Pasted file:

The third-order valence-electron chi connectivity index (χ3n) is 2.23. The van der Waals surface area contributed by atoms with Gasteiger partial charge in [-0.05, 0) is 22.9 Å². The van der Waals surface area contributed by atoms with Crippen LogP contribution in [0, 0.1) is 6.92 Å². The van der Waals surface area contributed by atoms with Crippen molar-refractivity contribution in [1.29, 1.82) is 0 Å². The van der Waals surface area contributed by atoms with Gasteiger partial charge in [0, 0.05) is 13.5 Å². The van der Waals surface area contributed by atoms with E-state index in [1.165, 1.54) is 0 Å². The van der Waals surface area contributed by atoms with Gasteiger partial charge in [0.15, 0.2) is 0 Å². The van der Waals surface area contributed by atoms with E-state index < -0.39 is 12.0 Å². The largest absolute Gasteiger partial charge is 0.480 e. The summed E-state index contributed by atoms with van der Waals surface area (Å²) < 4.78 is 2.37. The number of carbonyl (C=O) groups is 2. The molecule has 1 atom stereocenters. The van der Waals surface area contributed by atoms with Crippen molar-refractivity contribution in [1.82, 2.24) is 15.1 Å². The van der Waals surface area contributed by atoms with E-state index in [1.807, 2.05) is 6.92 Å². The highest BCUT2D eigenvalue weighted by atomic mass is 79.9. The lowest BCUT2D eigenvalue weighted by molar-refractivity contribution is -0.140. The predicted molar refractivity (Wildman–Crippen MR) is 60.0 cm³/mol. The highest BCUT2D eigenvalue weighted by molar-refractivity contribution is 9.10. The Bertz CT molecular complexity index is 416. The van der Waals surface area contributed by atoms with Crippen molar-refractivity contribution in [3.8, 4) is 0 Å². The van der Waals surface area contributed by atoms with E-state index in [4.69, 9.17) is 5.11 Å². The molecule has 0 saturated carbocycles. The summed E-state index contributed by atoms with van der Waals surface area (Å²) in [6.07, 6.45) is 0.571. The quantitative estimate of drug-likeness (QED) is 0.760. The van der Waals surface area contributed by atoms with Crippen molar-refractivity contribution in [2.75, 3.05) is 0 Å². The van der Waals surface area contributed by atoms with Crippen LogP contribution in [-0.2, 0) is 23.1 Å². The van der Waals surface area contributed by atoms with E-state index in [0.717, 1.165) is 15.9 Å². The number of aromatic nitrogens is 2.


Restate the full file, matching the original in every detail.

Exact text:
The third-order valence-electron chi connectivity index (χ3n) is 2.23. The van der Waals surface area contributed by atoms with Gasteiger partial charge in [-0.05, 0) is 22.9 Å². The van der Waals surface area contributed by atoms with Crippen LogP contribution in [0, 0.1) is 6.92 Å². The van der Waals surface area contributed by atoms with Crippen molar-refractivity contribution in [1.29, 1.82) is 0 Å². The van der Waals surface area contributed by atoms with Gasteiger partial charge in [0, 0.05) is 13.5 Å². The van der Waals surface area contributed by atoms with E-state index in [1.165, 1.54) is 0 Å². The van der Waals surface area contributed by atoms with Gasteiger partial charge in [0.15, 0.2) is 0 Å². The van der Waals surface area contributed by atoms with E-state index < -0.39 is 12.0 Å². The largest absolute Gasteiger partial charge is 0.480 e. The summed E-state index contributed by atoms with van der Waals surface area (Å²) < 4.78 is 2.37. The number of carbonyl (C=O) groups is 2. The molecule has 1 atom stereocenters. The van der Waals surface area contributed by atoms with Crippen molar-refractivity contribution in [1.82, 2.24) is 15.1 Å². The van der Waals surface area contributed by atoms with E-state index in [1.807, 2.05) is 6.92 Å². The highest BCUT2D eigenvalue weighted by atomic mass is 79.9. The lowest BCUT2D eigenvalue weighted by molar-refractivity contribution is -0.140. The predicted molar refractivity (Wildman–Crippen MR) is 60.0 cm³/mol. The highest BCUT2D eigenvalue weighted by molar-refractivity contribution is 9.10. The Bertz CT molecular complexity index is 416. The van der Waals surface area contributed by atoms with Crippen molar-refractivity contribution in [3.8, 4) is 0 Å². The van der Waals surface area contributed by atoms with E-state index in [4.69, 9.17) is 5.11 Å². The molecule has 0 saturated carbocycles. The summed E-state index contributed by atoms with van der Waals surface area (Å²) in [6.07, 6.45) is 0.571. The quantitative estimate of drug-likeness (QED) is 0.760. The van der Waals surface area contributed by atoms with Crippen molar-refractivity contribution in [2.75, 3.05) is 0 Å². The van der Waals surface area contributed by atoms with Crippen LogP contribution in [-0.2, 0) is 23.1 Å². The van der Waals surface area contributed by atoms with E-state index in [0.717, 1.165) is 15.9 Å². The number of aromatic nitrogens is 2.